The launch of the Transiting Exoplanet Survey Satellite in April 2018 was one of the most anticipated events for many astronomers as the bleeding edge telescope explores a large section of the sky in an attempt to track down new worlds and traces of alien life.
Besides its ability as a planet-hunter, TESS can perform other functions, and some of them can be quite useful. Recently TESS observed a small comet known as 46P/Wirtanen as it exploded, offering a spectacular shower of gas and dust.
A team of researchers observed the event while they surveyed 20 days of data from TESS and decided to focus on the small orbit, which orbits around the sun once every 5.4 years. During the scans, TESS is looking for faint changes in the brightens of stars since they may signal the presence of exoplanets.
NASA Telescope Records An Impressive Event
The explosive event was spotted on September 26, 2018. An initial flash lasted for an hour, and it was accompanied by an outburst that lasted up to eight hours. When comets go close to the sun, they will be hit by a more significant amount of sun rays, forcing them to heat up and expel ice and gases from their bodies.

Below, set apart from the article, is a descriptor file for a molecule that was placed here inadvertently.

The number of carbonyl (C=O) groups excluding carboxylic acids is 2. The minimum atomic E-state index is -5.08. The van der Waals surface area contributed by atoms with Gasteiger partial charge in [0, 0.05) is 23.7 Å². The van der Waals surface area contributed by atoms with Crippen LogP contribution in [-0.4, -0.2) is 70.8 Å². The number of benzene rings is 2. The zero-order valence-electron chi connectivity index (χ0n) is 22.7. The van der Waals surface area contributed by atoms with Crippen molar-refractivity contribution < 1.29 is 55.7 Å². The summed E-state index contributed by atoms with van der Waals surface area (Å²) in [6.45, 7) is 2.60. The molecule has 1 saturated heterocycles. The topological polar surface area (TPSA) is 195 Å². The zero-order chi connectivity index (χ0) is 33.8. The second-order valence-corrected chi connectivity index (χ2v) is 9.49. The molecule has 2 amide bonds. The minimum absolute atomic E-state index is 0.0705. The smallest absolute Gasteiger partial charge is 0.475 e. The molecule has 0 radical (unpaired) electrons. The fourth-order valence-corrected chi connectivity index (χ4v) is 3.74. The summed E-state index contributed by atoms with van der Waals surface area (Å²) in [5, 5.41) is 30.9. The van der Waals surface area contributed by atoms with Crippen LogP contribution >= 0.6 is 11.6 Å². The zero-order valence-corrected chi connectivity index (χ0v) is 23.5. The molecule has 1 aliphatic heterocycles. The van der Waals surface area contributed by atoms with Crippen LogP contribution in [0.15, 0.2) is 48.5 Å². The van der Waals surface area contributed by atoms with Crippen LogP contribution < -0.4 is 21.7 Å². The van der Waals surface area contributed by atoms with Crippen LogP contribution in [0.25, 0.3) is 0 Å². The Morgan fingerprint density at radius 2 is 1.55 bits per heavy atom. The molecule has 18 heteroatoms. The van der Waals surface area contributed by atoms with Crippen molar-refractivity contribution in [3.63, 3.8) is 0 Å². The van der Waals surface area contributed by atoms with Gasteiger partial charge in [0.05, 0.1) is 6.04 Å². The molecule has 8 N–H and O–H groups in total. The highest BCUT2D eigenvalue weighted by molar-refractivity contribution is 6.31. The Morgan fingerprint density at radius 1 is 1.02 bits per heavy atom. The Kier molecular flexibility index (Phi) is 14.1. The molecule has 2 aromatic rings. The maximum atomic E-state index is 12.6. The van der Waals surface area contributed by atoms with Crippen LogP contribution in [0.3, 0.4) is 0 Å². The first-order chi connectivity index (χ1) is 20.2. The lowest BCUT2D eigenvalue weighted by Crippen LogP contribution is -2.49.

By analyzing how brightness varied in the TESS images, the researcher understood more about the mechanics behind the expulsion process. Since TESS will record pictures every 30 minutes, there was a large amount of data to explore.
It is estimated that the comet may have ejected approximately 1 million kilograms (2.2 million pounds) of gas and dust. The violent action may have led to the appearance of a large crater. Interestingly, the exact cause behind the powerful explosion remains elusive for now. The team hopes to learn more about this by exploring other events of this type. It is expected that TESS will discover even more valuable data in the future.
David Blair was a reporter for Henri Le Chat Noir, before becoming the lead editor. David has over fifty bylines and has reported on countless stories concerning all things related to science and technology. David studied at Caltech.